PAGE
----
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Eusebius of Emesa

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Title: Eusebius of Emesa  
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Subject: Syneisaktism, Greek Christians, 300 births, 360 deaths, Eusebius (disambiguation)
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Eusebius of Emesa

Eusebius of Emesa (also Eusebius Emesenus; Edessa, ca. 300 – ca. 360) was a learned ecclesiastic of the Greek church, and a pupil of Eusebius of Caesarea.

After receiving his early education in his native town, he studied theology at Caesarea and Antioch and philosophy and science at Alexandria. Among his teachers were Eusebius of Caesarea and Patrophilus of Scythopolis.

The reputation he acquired for learning and eloquence led to his being offered the see of Alexandria in succession to the deposed Athanasius at the beginning of 339, but he declined, and the council of Antioch chose Gregory of Cappadocia, "a fitter agent for the rough work to be done." Eusebius accepted the small bishopric of Emesa (the modern Homs) in Phoenicia, but his powers as mathematician and astronomer led his flock to accuse him of practising sorcery, and he had to flee to Laodicea. A reconciliation was effected by the patriarch of Antioch, but tradition says that Eusebius finally resigned his charge and lived a studious life in Antioch.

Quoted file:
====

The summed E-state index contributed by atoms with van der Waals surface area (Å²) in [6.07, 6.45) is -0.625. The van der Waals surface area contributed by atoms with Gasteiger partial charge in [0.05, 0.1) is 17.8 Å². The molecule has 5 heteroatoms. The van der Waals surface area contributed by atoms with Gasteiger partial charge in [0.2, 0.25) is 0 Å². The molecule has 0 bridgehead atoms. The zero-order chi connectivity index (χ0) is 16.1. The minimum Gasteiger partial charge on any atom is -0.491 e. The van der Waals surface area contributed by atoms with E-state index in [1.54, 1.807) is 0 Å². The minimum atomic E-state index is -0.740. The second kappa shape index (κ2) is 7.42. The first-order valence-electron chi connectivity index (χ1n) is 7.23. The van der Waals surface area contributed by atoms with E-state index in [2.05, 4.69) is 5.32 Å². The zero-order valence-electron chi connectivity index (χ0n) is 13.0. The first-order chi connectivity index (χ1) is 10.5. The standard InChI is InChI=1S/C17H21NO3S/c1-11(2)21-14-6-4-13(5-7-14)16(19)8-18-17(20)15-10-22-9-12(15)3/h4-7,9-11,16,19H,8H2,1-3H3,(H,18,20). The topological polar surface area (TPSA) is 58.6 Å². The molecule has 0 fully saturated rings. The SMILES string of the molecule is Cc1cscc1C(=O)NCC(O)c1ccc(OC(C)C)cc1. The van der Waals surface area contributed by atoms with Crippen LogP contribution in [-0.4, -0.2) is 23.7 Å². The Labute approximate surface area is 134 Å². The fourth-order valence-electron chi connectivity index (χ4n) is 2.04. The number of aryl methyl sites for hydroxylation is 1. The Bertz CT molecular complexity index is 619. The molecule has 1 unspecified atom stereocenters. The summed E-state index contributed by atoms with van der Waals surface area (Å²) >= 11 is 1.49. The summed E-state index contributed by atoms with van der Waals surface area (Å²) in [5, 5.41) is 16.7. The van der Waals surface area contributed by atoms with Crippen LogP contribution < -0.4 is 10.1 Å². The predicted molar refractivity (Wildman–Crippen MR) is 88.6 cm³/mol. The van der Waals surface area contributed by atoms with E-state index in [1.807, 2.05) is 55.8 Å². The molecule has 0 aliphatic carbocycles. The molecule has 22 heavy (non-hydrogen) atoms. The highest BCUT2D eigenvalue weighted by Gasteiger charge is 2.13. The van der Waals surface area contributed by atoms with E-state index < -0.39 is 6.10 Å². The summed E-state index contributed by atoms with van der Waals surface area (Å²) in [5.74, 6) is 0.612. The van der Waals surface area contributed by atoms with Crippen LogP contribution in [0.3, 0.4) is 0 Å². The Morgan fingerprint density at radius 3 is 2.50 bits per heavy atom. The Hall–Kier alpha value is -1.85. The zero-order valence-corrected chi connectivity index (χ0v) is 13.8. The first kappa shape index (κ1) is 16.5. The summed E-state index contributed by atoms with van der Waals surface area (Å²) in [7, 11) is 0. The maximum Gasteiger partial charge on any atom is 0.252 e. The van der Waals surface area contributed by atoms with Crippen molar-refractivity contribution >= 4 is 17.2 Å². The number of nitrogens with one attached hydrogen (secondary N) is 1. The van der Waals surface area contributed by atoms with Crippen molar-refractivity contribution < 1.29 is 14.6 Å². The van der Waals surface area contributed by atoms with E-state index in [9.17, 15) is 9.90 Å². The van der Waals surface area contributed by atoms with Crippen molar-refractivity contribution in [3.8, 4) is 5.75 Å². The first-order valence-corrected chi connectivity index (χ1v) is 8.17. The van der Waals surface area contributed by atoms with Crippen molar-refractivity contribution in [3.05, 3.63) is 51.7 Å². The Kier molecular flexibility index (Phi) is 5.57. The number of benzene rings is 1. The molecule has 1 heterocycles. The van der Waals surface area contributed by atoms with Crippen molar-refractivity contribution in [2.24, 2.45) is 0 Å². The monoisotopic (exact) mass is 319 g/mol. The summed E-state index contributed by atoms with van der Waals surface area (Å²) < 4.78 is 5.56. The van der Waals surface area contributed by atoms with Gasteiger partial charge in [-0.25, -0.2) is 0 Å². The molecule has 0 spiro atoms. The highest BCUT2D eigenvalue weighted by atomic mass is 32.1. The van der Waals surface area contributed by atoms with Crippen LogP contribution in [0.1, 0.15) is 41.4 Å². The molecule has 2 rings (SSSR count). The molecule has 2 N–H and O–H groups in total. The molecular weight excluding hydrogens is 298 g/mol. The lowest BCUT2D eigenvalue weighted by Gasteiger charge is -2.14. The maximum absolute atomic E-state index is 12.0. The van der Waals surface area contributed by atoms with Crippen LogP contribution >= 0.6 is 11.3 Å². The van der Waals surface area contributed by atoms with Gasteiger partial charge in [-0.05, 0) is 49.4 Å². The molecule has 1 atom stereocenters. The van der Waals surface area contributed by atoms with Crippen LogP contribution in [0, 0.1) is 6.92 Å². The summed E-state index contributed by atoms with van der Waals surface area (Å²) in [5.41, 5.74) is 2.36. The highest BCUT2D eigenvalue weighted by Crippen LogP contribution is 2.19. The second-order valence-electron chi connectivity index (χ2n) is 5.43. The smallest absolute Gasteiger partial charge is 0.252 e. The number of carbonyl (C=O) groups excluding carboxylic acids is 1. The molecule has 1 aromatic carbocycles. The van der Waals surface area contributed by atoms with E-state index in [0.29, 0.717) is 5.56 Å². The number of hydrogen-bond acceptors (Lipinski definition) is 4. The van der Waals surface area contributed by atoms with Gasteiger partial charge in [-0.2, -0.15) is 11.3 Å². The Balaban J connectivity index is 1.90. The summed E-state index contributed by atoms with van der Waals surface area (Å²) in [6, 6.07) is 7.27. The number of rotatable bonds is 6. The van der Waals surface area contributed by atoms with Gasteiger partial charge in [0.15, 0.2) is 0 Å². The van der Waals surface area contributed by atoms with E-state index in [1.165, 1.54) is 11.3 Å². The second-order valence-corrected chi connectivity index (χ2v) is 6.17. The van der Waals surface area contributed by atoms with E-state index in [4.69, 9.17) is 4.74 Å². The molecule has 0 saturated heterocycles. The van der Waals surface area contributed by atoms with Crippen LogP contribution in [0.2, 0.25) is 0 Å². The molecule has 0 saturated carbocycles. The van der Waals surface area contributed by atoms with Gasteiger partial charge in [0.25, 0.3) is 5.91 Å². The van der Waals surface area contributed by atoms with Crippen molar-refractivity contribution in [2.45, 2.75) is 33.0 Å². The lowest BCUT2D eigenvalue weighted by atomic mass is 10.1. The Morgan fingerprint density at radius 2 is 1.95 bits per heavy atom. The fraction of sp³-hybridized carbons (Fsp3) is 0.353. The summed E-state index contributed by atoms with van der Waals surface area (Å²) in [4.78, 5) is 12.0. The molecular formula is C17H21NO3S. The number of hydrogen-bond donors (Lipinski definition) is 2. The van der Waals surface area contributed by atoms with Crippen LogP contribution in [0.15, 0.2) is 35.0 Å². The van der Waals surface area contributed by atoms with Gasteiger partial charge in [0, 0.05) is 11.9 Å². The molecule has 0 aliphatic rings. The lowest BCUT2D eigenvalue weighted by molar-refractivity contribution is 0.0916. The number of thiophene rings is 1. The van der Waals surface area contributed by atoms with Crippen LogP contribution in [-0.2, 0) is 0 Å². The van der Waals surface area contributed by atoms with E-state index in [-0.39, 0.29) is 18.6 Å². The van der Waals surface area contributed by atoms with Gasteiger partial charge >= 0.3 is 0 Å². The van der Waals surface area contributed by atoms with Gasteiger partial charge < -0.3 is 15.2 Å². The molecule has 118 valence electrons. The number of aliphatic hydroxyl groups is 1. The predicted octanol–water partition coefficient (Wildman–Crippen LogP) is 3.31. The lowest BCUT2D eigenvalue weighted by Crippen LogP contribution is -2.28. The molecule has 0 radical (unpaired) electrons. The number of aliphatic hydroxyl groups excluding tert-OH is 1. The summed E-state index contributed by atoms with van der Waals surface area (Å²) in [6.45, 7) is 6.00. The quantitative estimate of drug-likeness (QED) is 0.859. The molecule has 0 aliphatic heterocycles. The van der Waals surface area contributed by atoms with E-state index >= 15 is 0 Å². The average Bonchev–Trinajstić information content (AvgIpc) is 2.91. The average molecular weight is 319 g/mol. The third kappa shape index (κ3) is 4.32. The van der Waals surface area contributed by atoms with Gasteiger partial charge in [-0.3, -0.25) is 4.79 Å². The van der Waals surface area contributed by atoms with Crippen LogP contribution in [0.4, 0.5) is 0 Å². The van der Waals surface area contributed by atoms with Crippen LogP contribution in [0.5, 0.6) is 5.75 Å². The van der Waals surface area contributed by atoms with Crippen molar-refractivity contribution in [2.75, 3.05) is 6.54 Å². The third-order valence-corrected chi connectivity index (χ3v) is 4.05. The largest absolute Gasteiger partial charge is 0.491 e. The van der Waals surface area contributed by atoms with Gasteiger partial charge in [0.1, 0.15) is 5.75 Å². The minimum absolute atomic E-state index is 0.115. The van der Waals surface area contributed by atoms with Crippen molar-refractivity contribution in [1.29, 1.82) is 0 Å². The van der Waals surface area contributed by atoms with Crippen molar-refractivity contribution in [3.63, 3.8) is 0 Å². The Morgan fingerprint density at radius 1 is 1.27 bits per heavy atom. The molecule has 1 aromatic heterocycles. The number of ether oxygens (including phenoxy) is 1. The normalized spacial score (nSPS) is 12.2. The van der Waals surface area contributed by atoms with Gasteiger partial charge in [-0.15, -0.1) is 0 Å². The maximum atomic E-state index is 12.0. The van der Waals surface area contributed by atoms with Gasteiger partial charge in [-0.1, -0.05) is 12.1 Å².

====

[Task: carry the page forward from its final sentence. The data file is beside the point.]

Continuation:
His fame as an George of Laodicea. He was a man of extraordinary learning, great eloquence and considerable intellectual power, but of his numerous writings only a few fragments are now in existence.

A considerable number of his sermons are extant, although they have not always been recognised as his work. Butyaert discovered a manuscript at Troyes in 1914 containing a Latin translation of some sermons. A collection also exists in Armenian, combined with some sermons of Severian of Gabala.


  • Eusebius of Emesa, A sermon on the sufferings and death of our Lord - English translation of a sermon from Armenian from 1859.
  • Henry Wace, Dictionary of Christian Biography to the end of the Sixth Century - article on Eusebius Emesenus.
  • Robert E. Winn Eusebius of Emesa: Church and Theology in the Mid-Fourth Century Catholic University of America Press (2011)


  • Public Domain This article incorporates text from a publication now in the public domain
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